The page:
Too many business meetings include far more people than is truly necessary. This happens significantly less when you’re a small business owner meeting with a client, but if you’re part of a larger team, then it happens more often. Want to have more productive business meetings? You've got it! This article outlines how to have more productive business meetings with 10 actionable tips you can implement right away (for solopreneurs, freelancers, business partners, small businesses, and client meetings)

To have a productive business meeting, think about what’s the best use of everyone’s time: should each person attend the meeting? Will they bring value to the meeting? Do they just need a condensed “Cole’s notes” version after the fact to be kept in the loop? What are the benefits of them being at the meeting?

The golden rule of business meetings should be to not waste people’s time. Also, the more people at the meeting, the longer that meeting might go on!

3) Choose someone to lead the business meeting.

This doesn’t need to necessarily be a big deal around “Okay, so Sally is leading this meeting.” However, someone should lead the meeting so it has direction and continues to move forward at a good pace. That’s essential for a more productive business meeting.

I still remember attending staff meetings at my old 9 to 5 job years ago, and watching as our Executive Director sat back without saying anything to start or direct the meeting… and I remember thinking to myself, “Isn’t she supposed to lead this meeting? Who’s in charge here?”

(I never did figure that out, to be honest. Frankly, that organization wasted a huge amount of time because of basic details like this which could have made all the difference.)

4) Create a business meeting agenda.

This is such a simple thing you can do, but it is a MUST for having more productive business meetings. If it’s a more casual meeting, you can even just have a few bullet points of topics to discuss. However, the more agenda items you have written down, the more focused and intentional the business meeting will be. Plus, that way you won’t forget to discuss anything important.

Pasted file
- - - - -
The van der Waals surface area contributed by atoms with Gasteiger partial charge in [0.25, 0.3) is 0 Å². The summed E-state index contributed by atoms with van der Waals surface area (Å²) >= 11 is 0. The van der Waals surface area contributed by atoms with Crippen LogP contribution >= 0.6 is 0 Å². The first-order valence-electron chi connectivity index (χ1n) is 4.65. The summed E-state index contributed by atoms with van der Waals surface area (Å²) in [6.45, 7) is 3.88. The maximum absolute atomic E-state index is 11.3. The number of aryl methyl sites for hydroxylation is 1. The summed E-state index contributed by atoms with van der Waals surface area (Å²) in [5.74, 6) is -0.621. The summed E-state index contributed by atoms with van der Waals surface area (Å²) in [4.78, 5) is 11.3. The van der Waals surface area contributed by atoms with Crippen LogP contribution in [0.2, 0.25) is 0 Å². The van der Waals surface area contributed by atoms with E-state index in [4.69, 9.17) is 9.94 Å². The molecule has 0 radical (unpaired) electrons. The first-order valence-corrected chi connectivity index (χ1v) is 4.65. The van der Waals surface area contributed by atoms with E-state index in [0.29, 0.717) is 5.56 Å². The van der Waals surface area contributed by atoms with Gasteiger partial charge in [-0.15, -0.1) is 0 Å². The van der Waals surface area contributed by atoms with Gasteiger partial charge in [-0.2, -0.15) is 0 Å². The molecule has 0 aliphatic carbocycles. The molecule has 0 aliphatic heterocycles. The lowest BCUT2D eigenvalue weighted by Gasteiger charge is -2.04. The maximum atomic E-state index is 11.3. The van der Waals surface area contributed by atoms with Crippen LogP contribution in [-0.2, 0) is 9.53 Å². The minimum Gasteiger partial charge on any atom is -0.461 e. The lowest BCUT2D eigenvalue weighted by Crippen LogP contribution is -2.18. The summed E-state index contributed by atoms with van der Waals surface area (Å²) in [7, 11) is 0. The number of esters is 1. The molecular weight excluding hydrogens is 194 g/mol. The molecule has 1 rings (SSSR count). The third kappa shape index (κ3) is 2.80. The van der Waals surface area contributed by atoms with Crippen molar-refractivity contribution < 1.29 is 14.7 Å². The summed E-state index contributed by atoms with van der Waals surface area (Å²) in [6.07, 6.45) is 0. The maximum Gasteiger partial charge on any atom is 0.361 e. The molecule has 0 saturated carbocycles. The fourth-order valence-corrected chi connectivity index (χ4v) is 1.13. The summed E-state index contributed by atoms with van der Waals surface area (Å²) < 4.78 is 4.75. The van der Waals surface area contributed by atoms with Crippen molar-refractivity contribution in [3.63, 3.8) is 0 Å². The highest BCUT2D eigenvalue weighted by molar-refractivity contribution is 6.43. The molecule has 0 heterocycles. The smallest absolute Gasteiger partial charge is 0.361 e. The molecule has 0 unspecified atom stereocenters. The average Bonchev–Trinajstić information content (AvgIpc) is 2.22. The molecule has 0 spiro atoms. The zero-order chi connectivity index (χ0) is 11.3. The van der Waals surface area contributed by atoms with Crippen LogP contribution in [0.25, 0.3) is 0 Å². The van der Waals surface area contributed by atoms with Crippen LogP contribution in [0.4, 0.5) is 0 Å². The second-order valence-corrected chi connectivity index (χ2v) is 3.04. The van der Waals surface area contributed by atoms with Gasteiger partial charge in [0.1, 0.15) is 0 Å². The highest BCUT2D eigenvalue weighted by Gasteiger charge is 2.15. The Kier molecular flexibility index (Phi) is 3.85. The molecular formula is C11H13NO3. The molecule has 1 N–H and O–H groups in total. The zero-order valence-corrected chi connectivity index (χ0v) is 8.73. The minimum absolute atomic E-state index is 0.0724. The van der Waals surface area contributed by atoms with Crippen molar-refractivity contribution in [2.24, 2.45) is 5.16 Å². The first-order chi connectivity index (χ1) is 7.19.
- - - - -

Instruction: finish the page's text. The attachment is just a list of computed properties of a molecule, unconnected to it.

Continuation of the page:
Dan and I have an extremely detailed business meeting agenda template that we use for our internal business meetings. That helps ensure we discuss everything from finances to client projects to time tracking to any frustrations we’re having and more.

You can grab that business meeting agenda template (and learn more about our business meeting strategies) inside the Small Business Case Study.

5) Set some kind of timeframe in place for the business meeting.

You might even jot down roughly what time you’ll address each item on the agenda so you don’t run out of time. For example, you might decide that this is an hour-long business meeting, and if you have four items to discuss, each one will be allotted 10 minutes (that gives you time for starting and wrapping up the business meeting, plus extra time in case an agenda item takes longer than anticipated).

When possible, make it clear upfront to whomever you’re meeting with about how long long the business meeting will take. When you don’t set an end time, sometimes business meetings can take two or three times longer than planned, which isn’t ideal.

6) Make sure everyone has the opportunity to speak.

Sometimes it’s tempting to steamroll a meeting—or, alternatively, to just sit back and let other people speak the entire time. There are certainly going to be occasions when some people don’t have a whole lot to contribute (and that’s okay).

However, everyone should feel that they are valued and that their voice matters. You can do this by asking throughout the meeting if anyone has any questions or something they’d like to add. You can also look at specific individuals (particularly if you get the feeling they have something to say, or if they tend to be quiet in meetings), and ask their opinion on the matter.